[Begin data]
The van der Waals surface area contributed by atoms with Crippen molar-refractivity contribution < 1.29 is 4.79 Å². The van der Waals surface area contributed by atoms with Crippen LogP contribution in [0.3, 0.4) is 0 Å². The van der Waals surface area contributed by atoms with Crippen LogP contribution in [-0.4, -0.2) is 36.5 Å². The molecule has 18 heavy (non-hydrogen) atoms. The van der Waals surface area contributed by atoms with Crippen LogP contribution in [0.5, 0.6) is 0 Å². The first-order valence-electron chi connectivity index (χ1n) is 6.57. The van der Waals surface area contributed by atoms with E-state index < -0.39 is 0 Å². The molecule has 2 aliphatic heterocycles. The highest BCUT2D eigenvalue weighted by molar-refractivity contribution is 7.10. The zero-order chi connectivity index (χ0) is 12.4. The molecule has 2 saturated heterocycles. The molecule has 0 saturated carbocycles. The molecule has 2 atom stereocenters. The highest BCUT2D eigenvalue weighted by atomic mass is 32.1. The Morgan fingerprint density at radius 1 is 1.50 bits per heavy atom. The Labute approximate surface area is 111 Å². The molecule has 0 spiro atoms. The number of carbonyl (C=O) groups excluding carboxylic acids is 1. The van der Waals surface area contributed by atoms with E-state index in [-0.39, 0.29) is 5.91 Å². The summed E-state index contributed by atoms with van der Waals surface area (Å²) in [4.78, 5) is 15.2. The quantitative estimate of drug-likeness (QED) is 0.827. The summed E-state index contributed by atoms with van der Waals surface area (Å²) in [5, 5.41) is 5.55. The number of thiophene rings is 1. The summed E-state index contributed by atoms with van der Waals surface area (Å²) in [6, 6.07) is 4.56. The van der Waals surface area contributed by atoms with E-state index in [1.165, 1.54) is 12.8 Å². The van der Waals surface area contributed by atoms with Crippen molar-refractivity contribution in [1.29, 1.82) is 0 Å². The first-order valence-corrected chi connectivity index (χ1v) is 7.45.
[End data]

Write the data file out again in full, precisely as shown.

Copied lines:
The van der Waals surface area contributed by atoms with Crippen molar-refractivity contribution < 1.29 is 4.79 Å². The van der Waals surface area contributed by atoms with Crippen LogP contribution in [0.3, 0.4) is 0 Å². The van der Waals surface area contributed by atoms with Crippen LogP contribution in [-0.4, -0.2) is 36.5 Å². The molecule has 18 heavy (non-hydrogen) atoms. The van der Waals surface area contributed by atoms with Crippen LogP contribution in [0.5, 0.6) is 0 Å². The first-order valence-electron chi connectivity index (χ1n) is 6.57. The van der Waals surface area contributed by atoms with E-state index < -0.39 is 0 Å². The molecule has 2 aliphatic heterocycles. The highest BCUT2D eigenvalue weighted by molar-refractivity contribution is 7.10. The zero-order chi connectivity index (χ0) is 12.4. The molecule has 2 saturated heterocycles. The molecule has 0 saturated carbocycles. The molecule has 2 atom stereocenters. The highest BCUT2D eigenvalue weighted by atomic mass is 32.1. The Morgan fingerprint density at radius 1 is 1.50 bits per heavy atom. The Labute approximate surface area is 111 Å². The molecule has 0 spiro atoms. The number of carbonyl (C=O) groups excluding carboxylic acids is 1. The van der Waals surface area contributed by atoms with E-state index in [-0.39, 0.29) is 5.91 Å². The summed E-state index contributed by atoms with van der Waals surface area (Å²) in [4.78, 5) is 15.2. The quantitative estimate of drug-likeness (QED) is 0.827. The summed E-state index contributed by atoms with van der Waals surface area (Å²) in [5, 5.41) is 5.55. The number of thiophene rings is 1. The summed E-state index contributed by atoms with van der Waals surface area (Å²) in [6, 6.07) is 4.56. The van der Waals surface area contributed by atoms with E-state index in [1.165, 1.54) is 12.8 Å². The van der Waals surface area contributed by atoms with Crippen molar-refractivity contribution in [1.29, 1.82) is 0 Å². The first-order valence-corrected chi connectivity index (χ1v) is 7.45.